Atrial fibrillation (AF) is probably the commonest CVS complication subtype in lung resection and extensively studied. The incidence of postoperative AF (POAF) may be as high as 40% (47). POAF may be caused by direct cardiac injury, endogenous and exogenous cardiac stimulations, inflammation and right heart burden (48-50). POAF is extensively studied and reported in various retrospective series, with multiple risk factors identified such as male sex, increasing age, lung cancer, general anaesthesia, open surgery, extent of resection, increasing operating time, history of ischaemic heart disease, conversion from VATS to open and post-operative infection (51-53). Most of these factors are not modifiable. Recently a retrospective study specifically assessed factors associated with POAF that are modifiable such as excess alcohol intake, red cell transfusion, use of inotropes but not vasopressor and open surgery (54).
Perioperative MI, on the other hand, is not a typical occurrence post lung resection. The diagnosis of perioperative MI may be rather difficult. ST-elevation is extremely rare whereas non-ST-elevation MI is 40 times more frequent (55). Besides, after lung resection, ECG changes such as higher heart rate, increased incidence of atrial arrhythmia, ST changes, P-vector and QRS-vector are common (56). Troponin assay is a useful cardiac marker of choice as thoracic surgery is not usually associated with elevated troponin. A retrospective study found that patients with elevated troponin assay are at high risk of early mortality (57). In these patients, most did not have classical pain or symptoms suggestive of acute coronary event, but rather troponin assay was requested due to POAF, hypotension or dyspnea. Possible risk factors are poor cardiac capacity, diabetes mellitus, chronic renal insufficiencies, cerebrovascular disease, hypertension, smoking, dyslipidaemia, anaemia, significant intraoperative blood loss, blood transfusion, perioperative hypotension, recent percutaneous intervention with stents and suboptimal analgesia (58). Major adverse cardiac events and mortality were significantly higher in patients undergoing lung resection within 1 year of coronary artery stenting (59).
Our review of the literature shows how it is possible to identify patients at higher risk of cardiovascular complications. The medical history, the physical examination and the cardiac risk index help to mitigate the risks of CVS complications mainly because they help to re-direct patients with active cardiac conditions towards cardiac intervention.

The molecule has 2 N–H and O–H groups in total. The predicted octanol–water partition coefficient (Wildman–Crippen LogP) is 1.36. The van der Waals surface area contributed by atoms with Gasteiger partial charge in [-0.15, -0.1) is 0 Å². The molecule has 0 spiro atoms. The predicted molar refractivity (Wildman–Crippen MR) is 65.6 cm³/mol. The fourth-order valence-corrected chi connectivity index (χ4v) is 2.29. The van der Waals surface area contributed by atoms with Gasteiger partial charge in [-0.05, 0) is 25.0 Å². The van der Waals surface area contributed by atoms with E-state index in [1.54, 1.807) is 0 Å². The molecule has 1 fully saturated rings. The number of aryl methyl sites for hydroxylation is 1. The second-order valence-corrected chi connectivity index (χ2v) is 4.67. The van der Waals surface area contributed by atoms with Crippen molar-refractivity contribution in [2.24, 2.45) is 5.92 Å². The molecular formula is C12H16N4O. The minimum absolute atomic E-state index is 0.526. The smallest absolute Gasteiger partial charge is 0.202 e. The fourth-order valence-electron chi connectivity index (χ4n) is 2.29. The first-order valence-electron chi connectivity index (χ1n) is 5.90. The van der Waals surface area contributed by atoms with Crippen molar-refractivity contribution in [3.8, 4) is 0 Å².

The treatment of the underlying cardiac disease and the pharmacological optimisation of the patient offers at the moment the best option to avoid postoperative complications. Patients who are identified at higher risk are investigated more with second line tests like echocardiography, CPET, coronary angiography and stress MRI. Once the investigations are completed, these patients are often discussed with our cardiology colleagues to determine risks and optimisation of their cardiac conditions that include medical, percutaneous and even surgery if indicated. Patients with a history of excessive alcohol intake are also optimised by referral to Alcohol Liaison Team and usually admitted a few days before surgery to manage and avoid acute withdrawal.
For CVS complications, in the group of patient with active cardiac comorbidity, it is possible to minimise the risks offering treatment for the cardiac condition in advance of thoracic surgery.
We have considered mainly preoperative patient factors and the ongoing effort to define risk factors, and by identifying these risk factors, attempt to ameliorate its impact on the outcomes.
There is limited data on specific operative factors that directly influence the postoperative outcomes, especially in the immediate post-operative period. Extent of resection, i.e., sublobar compared to lobar or extended resection is known to affect both early and late outcomes. However, there is very little the surgeon can do to alter this as it is dictated by the extent of the cancer and patient-related factors.
With the advent of minimally invasive video-assisted thoracoscopy surgery (VATS), there were multiple reports that showed that open thoracotomy significantly predict post-operative morbidity with patients undergoing thoracotomy more likely to develop both pulmonary and cardiovascular complications (60,61). Longer duration of anaesthesia and longer operating time also seem to adversely affect outcomes (62,63). In patients with operating time longer than 180 minutes, the incidence of air leak was higher and length of hospital stay longer (64). The same authors also develop a risk score consisting of 4 factors, namely male gender, presence of hilar or interlobar lymph nodes, presence of thick pleura and bullous or centrilobular emphysema, to predict the likelihood of a complex operation. The ability to anticipate difficult and complex operation may allow the team to plan specifically for the patient with specific precise interventions such as ensuring senior or experienced surgeon performing the resection and low threshold for conversion to thoracotomy if VATS approach was adopted. By adopting these measures, this may reduce the operating and anaesthetic time.
It is difficult to personalise the prevention and management of postoperative complications in the same way that oncologists are currently able to target treatment for some cancers with identifiable genetic mutations. The complications that affect thoracic patients fall into broad areas: pain, air leak, pulmonary complications and cardiovascular complications. For air leak, pulmonary complications and cardio-vascular complications the prevention is possible following the recommendations of the enhanced recovery guidelines and as discussed before these recommendations apply primarily to a large group of individuals and only by inference to the individual patient.
The only area where we found the possibility of preventing complications in a targeted way is in the pain management and specifically preventing/minimising the side effect caused by opioids. In this area a simple genetic test, if broadly used, could give medical professionals the ability to identify patients more prone to side effects/toxicities and patients unable to metabolise the opioid to the active compound and to choose more appropriate medications.
We envision the possibility that in the next years the thoracic surgical community will be able to close the gap between the question “what is the optimal preoperative management for patients undergoing lung surgery?” and the question “what is the optimal preoperative management for Mr. Smith that is currently undergoing lung surgery?”.
Conflicts of Interest: The authors have no conflicts of interest to declare.
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Cite this article as: Teh E, Casali G. Patient-tailored prevention of post-operative complications after lung resection. Precis Cancer Med 2019;2:9.